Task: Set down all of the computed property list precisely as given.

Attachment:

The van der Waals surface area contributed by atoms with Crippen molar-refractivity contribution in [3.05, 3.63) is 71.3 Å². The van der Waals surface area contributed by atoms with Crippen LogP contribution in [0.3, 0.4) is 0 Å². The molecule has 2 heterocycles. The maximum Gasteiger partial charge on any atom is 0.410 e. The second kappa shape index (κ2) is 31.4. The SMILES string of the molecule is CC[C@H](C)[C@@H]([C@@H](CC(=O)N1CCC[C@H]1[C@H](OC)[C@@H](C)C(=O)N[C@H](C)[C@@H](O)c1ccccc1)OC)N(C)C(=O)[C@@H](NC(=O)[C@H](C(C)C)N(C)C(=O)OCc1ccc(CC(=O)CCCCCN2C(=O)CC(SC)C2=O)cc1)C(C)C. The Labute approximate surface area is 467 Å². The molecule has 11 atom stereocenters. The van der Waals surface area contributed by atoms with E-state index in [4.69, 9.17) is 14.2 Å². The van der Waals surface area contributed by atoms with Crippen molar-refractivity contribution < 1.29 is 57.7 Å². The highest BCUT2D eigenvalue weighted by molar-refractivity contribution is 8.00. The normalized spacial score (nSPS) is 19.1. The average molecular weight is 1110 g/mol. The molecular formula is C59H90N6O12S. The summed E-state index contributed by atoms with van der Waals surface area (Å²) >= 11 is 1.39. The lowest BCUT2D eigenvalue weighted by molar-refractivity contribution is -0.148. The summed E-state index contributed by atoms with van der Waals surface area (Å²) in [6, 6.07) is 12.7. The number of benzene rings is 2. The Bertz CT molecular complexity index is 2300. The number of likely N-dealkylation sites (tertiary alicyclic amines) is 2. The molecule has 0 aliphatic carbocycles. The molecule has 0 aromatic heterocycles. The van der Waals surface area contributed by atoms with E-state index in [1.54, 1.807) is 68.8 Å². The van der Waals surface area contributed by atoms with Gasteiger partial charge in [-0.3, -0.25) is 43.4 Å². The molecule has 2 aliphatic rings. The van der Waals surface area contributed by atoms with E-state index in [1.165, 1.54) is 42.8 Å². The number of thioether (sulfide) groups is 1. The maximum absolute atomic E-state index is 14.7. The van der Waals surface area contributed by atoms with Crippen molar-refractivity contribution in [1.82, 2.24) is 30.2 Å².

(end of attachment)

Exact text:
The van der Waals surface area contributed by atoms with Crippen molar-refractivity contribution in [3.05, 3.63) is 71.3 Å². The van der Waals surface area contributed by atoms with Crippen LogP contribution in [0.3, 0.4) is 0 Å². The molecule has 2 heterocycles. The maximum Gasteiger partial charge on any atom is 0.410 e. The second kappa shape index (κ2) is 31.4. The SMILES string of the molecule is CC[C@H](C)[C@@H]([C@@H](CC(=O)N1CCC[C@H]1[C@H](OC)[C@@H](C)C(=O)N[C@H](C)[C@@H](O)c1ccccc1)OC)N(C)C(=O)[C@@H](NC(=O)[C@H](C(C)C)N(C)C(=O)OCc1ccc(CC(=O)CCCCCN2C(=O)CC(SC)C2=O)cc1)C(C)C. The Labute approximate surface area is 467 Å². The molecule has 11 atom stereocenters. The van der Waals surface area contributed by atoms with E-state index in [4.69, 9.17) is 14.2 Å². The van der Waals surface area contributed by atoms with Crippen molar-refractivity contribution < 1.29 is 57.7 Å². The highest BCUT2D eigenvalue weighted by molar-refractivity contribution is 8.00. The normalized spacial score (nSPS) is 19.1. The average molecular weight is 1110 g/mol. The molecular formula is C59H90N6O12S. The summed E-state index contributed by atoms with van der Waals surface area (Å²) >= 11 is 1.39. The lowest BCUT2D eigenvalue weighted by molar-refractivity contribution is -0.148. The summed E-state index contributed by atoms with van der Waals surface area (Å²) in [6, 6.07) is 12.7. The number of benzene rings is 2. The Bertz CT molecular complexity index is 2300. The number of likely N-dealkylation sites (tertiary alicyclic amines) is 2. The molecule has 0 aliphatic carbocycles. The molecule has 0 aromatic heterocycles. The van der Waals surface area contributed by atoms with E-state index in [1.54, 1.807) is 68.8 Å². The van der Waals surface area contributed by atoms with Gasteiger partial charge in [-0.3, -0.25) is 43.4 Å². The molecule has 2 aliphatic rings. The van der Waals surface area contributed by atoms with E-state index in [1.165, 1.54) is 42.8 Å². The number of thioether (sulfide) groups is 1. The maximum absolute atomic E-state index is 14.7. The van der Waals surface area contributed by atoms with Crippen molar-refractivity contribution in [1.82, 2.24) is 30.2 Å².